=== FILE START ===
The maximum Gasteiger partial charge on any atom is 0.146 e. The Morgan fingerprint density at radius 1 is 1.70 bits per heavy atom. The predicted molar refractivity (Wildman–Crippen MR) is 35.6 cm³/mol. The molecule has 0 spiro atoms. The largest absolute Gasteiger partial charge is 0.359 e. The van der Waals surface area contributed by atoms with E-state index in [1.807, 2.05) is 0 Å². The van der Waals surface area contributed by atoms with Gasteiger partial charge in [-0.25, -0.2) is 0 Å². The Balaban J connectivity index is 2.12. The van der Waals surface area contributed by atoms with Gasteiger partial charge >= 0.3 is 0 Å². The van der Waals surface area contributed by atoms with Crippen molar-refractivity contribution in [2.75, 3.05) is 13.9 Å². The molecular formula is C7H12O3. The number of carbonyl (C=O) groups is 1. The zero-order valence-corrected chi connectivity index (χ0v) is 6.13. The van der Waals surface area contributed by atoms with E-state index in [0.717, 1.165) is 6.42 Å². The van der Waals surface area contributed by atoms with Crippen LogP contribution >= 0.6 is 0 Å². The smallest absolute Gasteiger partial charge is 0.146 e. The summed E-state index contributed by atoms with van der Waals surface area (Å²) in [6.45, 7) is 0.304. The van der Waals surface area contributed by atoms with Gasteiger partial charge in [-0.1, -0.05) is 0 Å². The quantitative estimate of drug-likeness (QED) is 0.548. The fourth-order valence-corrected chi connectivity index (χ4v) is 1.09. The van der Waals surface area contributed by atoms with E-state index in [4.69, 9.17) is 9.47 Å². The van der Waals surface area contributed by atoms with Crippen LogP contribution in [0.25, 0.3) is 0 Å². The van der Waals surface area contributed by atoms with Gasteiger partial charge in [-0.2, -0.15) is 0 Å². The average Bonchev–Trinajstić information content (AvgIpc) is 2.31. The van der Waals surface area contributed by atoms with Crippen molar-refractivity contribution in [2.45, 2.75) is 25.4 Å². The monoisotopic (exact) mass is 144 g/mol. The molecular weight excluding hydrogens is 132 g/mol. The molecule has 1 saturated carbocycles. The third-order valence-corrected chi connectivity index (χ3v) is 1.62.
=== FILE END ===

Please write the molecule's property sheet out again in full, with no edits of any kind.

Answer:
The maximum Gasteiger partial charge on any atom is 0.146 e. The Morgan fingerprint density at radius 1 is 1.70 bits per heavy atom. The predicted molar refractivity (Wildman–Crippen MR) is 35.6 cm³/mol. The molecule has 0 spiro atoms. The largest absolute Gasteiger partial charge is 0.359 e. The van der Waals surface area contributed by atoms with E-state index in [1.807, 2.05) is 0 Å². The van der Waals surface area contributed by atoms with Gasteiger partial charge in [-0.25, -0.2) is 0 Å². The Balaban J connectivity index is 2.12. The van der Waals surface area contributed by atoms with Gasteiger partial charge >= 0.3 is 0 Å². The van der Waals surface area contributed by atoms with Crippen molar-refractivity contribution in [2.75, 3.05) is 13.9 Å². The molecular formula is C7H12O3. The number of carbonyl (C=O) groups is 1. The zero-order valence-corrected chi connectivity index (χ0v) is 6.13. The van der Waals surface area contributed by atoms with E-state index in [0.717, 1.165) is 6.42 Å². The van der Waals surface area contributed by atoms with Crippen LogP contribution >= 0.6 is 0 Å². The smallest absolute Gasteiger partial charge is 0.146 e. The summed E-state index contributed by atoms with van der Waals surface area (Å²) in [6.45, 7) is 0.304. The van der Waals surface area contributed by atoms with Gasteiger partial charge in [-0.1, -0.05) is 0 Å². The quantitative estimate of drug-likeness (QED) is 0.548. The fourth-order valence-corrected chi connectivity index (χ4v) is 1.09. The van der Waals surface area contributed by atoms with E-state index in [4.69, 9.17) is 9.47 Å². The van der Waals surface area contributed by atoms with Crippen LogP contribution in [0.25, 0.3) is 0 Å². The van der Waals surface area contributed by atoms with Gasteiger partial charge in [-0.2, -0.15) is 0 Å². The average Bonchev–Trinajstić information content (AvgIpc) is 2.31. The van der Waals surface area contributed by atoms with Crippen molar-refractivity contribution in [2.45, 2.75) is 25.4 Å². The monoisotopic (exact) mass is 144 g/mol. The molecular weight excluding hydrogens is 132 g/mol. The molecule has 1 saturated carbocycles. The third-order valence-corrected chi connectivity index (χ3v) is 1.62.